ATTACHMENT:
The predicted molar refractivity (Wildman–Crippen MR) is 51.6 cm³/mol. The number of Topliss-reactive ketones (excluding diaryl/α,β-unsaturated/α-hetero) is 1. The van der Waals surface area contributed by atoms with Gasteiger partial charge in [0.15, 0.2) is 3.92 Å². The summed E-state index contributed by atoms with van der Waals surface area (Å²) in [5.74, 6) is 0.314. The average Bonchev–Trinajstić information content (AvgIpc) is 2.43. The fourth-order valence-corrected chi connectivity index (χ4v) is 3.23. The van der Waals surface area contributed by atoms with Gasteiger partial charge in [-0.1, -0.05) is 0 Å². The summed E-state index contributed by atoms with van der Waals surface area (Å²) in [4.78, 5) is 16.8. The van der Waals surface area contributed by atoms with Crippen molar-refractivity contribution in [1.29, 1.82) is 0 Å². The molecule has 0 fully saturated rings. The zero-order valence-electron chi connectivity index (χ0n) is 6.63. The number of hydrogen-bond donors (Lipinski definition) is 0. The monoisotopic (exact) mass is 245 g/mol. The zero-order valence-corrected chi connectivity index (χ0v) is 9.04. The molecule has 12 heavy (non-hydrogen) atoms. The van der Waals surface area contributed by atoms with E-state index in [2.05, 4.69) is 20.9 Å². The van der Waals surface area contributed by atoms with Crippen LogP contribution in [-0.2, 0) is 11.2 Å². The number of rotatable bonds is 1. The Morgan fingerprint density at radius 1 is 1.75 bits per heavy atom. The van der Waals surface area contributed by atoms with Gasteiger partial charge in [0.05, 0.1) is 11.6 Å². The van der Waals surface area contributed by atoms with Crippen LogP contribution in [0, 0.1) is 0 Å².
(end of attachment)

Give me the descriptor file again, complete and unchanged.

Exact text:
The predicted molar refractivity (Wildman–Crippen MR) is 51.6 cm³/mol. The number of Topliss-reactive ketones (excluding diaryl/α,β-unsaturated/α-hetero) is 1. The van der Waals surface area contributed by atoms with Gasteiger partial charge in [0.15, 0.2) is 3.92 Å². The summed E-state index contributed by atoms with van der Waals surface area (Å²) in [5.74, 6) is 0.314. The average Bonchev–Trinajstić information content (AvgIpc) is 2.43. The fourth-order valence-corrected chi connectivity index (χ4v) is 3.23. The van der Waals surface area contributed by atoms with Gasteiger partial charge in [-0.1, -0.05) is 0 Å². The summed E-state index contributed by atoms with van der Waals surface area (Å²) in [4.78, 5) is 16.8. The van der Waals surface area contributed by atoms with Crippen molar-refractivity contribution in [1.29, 1.82) is 0 Å². The molecule has 0 fully saturated rings. The zero-order valence-electron chi connectivity index (χ0n) is 6.63. The number of hydrogen-bond donors (Lipinski definition) is 0. The monoisotopic (exact) mass is 245 g/mol. The zero-order valence-corrected chi connectivity index (χ0v) is 9.04. The molecule has 12 heavy (non-hydrogen) atoms. The van der Waals surface area contributed by atoms with E-state index in [2.05, 4.69) is 20.9 Å². The van der Waals surface area contributed by atoms with Crippen LogP contribution in [-0.2, 0) is 11.2 Å². The number of rotatable bonds is 1. The Morgan fingerprint density at radius 1 is 1.75 bits per heavy atom. The van der Waals surface area contributed by atoms with Gasteiger partial charge in [0.05, 0.1) is 11.6 Å². The van der Waals surface area contributed by atoms with Crippen LogP contribution in [0, 0.1) is 0 Å².